W[h]acky Cake

Put in ungreased 8x8-inch pan and then stir to combine:
1 1/2 cups flour
1 cup sugar
3 tablespoons cocoa
1 teaspoon baking soda

Make three wells in the dry ingredients.

In one, place 1 teaspoon vanilla;
in another, place 1 tablespoon vinegar;
in another, place 5 tablespoons oil.

OK, this looks like one-eyed Pete, the spitting fool, but carry on . . .

Pour 1 cup cold water over all, and stir to mix all ingredients together. Do not beat.

Bake in a 350-degree oven for 35 minutes or until center springs back at a touch.

I did a slap-dash stir, which resulted in a wackier cake than the student who submitted it probably intended. Or maybe not. Make it yourself and do it any way you please.

One thing I must warn you about is that this is not a bakery shop cake. One recipe variation said: "No need to beat (this ruins the texture)." I am not sure what "texture" they are worried about ruining. It is a pretty chewy cake and even if you beat it, I don't think that will change much. But again, you be the judge in your own kitchen.

It's a nice cake, easy to make, and could be improved with a slathering of homemade chocolate frosting. (The recipe on the can of Hershey's Cocoa has been a long-time favorite of mine.) I mean, what wouldn't be improved with chocolate frosting??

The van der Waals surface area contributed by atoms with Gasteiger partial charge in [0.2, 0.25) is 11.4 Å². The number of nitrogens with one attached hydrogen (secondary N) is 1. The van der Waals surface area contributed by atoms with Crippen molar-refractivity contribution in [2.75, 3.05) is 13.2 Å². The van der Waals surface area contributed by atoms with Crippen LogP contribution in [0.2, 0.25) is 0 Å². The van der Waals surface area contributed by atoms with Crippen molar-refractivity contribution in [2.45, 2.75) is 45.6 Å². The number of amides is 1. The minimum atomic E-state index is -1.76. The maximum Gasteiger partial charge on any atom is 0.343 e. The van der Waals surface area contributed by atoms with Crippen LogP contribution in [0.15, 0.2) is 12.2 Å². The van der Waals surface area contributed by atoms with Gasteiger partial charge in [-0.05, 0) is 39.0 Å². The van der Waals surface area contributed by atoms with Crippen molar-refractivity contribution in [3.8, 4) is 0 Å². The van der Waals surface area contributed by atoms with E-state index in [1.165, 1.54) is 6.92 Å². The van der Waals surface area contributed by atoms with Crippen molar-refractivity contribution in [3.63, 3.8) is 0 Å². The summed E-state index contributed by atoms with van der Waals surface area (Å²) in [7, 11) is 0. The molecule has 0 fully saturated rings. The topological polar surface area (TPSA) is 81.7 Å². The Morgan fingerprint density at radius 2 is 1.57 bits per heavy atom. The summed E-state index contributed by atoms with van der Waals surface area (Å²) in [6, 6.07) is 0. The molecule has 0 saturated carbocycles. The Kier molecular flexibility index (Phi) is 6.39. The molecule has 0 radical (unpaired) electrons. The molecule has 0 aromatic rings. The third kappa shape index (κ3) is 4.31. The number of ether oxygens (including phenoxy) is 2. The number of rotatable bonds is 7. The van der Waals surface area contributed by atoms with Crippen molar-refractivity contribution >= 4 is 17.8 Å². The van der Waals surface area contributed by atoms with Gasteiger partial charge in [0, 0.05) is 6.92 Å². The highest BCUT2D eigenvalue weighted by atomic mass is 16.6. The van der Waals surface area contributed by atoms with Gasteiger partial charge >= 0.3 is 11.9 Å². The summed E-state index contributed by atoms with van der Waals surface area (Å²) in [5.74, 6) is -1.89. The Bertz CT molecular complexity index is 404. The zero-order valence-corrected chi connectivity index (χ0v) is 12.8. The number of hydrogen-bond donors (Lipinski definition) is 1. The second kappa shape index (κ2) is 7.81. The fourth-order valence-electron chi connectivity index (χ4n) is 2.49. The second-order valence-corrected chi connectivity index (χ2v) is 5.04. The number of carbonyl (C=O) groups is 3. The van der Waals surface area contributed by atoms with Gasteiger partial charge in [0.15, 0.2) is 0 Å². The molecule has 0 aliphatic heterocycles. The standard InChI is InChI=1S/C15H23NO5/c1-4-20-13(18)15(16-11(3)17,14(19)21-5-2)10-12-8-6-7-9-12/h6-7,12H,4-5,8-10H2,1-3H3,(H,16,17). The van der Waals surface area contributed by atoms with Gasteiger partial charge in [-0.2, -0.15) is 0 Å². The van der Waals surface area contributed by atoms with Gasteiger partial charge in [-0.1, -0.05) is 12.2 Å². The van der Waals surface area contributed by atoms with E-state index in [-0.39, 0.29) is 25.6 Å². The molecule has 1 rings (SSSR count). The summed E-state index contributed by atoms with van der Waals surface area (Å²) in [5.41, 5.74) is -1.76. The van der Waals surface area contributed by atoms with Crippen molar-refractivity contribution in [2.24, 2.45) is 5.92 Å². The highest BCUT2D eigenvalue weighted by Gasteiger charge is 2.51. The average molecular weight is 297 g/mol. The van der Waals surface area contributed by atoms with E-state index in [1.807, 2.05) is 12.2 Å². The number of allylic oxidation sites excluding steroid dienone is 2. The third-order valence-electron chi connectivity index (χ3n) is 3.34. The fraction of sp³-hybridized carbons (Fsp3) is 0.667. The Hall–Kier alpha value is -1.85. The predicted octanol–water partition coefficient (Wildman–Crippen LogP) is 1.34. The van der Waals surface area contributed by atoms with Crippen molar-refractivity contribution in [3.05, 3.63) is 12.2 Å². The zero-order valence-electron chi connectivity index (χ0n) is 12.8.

If you'd like a copy of this delightful and oddly useful cookbook -- for the price of postage and a donation to the grade school (any amount) -- write a comment (I won't publish it unless you want me to), and we'll get the process going.

Friday, February 19, 2010

Is it cheez?

"We Can't Say It's Cheese" is a mouthful of a name to ask for at the store, but if you don't see this Bozeman-made Wayfare Foods product in a refrigerated case, do make an effort to find it.

This non-dairy spread is a real treat. Don't expect it to taste exactly like cheese, for of course it isn't, but it is close enough to be satisfying. And naturally, it is healthy, with ingredients like non-GMO oatmeal, pimentos, and cane juice.

There are a variety of flavors, and I can say the Hickory-Smoked Cheddar-Style Spread is, like, wow! Pictured on this blog post is the plain Cheddar-Style Spread. If you like that processed cheese spread stuff that comes in small glasses, this is similar in texture.

I bought one container, and now I wish I'd really stocked up. It's a long way to the Billings co-op, but as soon as I get a chance, I'll be on my way to pick up more of this.